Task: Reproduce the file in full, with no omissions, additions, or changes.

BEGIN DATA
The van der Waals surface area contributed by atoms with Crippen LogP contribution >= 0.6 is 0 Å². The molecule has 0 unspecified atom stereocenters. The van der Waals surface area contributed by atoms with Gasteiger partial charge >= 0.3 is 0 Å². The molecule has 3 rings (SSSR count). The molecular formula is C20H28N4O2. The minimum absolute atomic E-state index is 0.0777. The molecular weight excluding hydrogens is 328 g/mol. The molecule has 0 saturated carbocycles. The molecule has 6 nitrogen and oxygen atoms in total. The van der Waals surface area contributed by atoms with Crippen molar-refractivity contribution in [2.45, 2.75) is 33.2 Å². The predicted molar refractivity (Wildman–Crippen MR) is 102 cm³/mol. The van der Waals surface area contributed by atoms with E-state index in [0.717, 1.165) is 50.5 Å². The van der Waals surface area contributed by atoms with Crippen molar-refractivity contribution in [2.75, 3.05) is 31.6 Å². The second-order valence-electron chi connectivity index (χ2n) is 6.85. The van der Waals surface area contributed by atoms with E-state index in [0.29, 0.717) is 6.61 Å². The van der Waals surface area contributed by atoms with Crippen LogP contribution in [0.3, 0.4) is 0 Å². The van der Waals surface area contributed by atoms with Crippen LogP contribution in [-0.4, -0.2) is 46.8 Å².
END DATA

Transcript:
The van der Waals surface area contributed by atoms with Crippen LogP contribution >= 0.6 is 0 Å². The molecule has 0 unspecified atom stereocenters. The van der Waals surface area contributed by atoms with Gasteiger partial charge >= 0.3 is 0 Å². The molecule has 3 rings (SSSR count). The molecular formula is C20H28N4O2. The minimum absolute atomic E-state index is 0.0777. The molecular weight excluding hydrogens is 328 g/mol. The molecule has 0 saturated carbocycles. The molecule has 6 nitrogen and oxygen atoms in total. The van der Waals surface area contributed by atoms with Crippen molar-refractivity contribution in [2.45, 2.75) is 33.2 Å². The predicted molar refractivity (Wildman–Crippen MR) is 102 cm³/mol. The van der Waals surface area contributed by atoms with E-state index in [0.717, 1.165) is 50.5 Å². The van der Waals surface area contributed by atoms with Crippen molar-refractivity contribution in [2.75, 3.05) is 31.6 Å². The second-order valence-electron chi connectivity index (χ2n) is 6.85. The van der Waals surface area contributed by atoms with E-state index in [0.29, 0.717) is 6.61 Å². The van der Waals surface area contributed by atoms with Crippen LogP contribution in [0.3, 0.4) is 0 Å². The van der Waals surface area contributed by atoms with Crippen LogP contribution in [-0.4, -0.2) is 46.8 Å².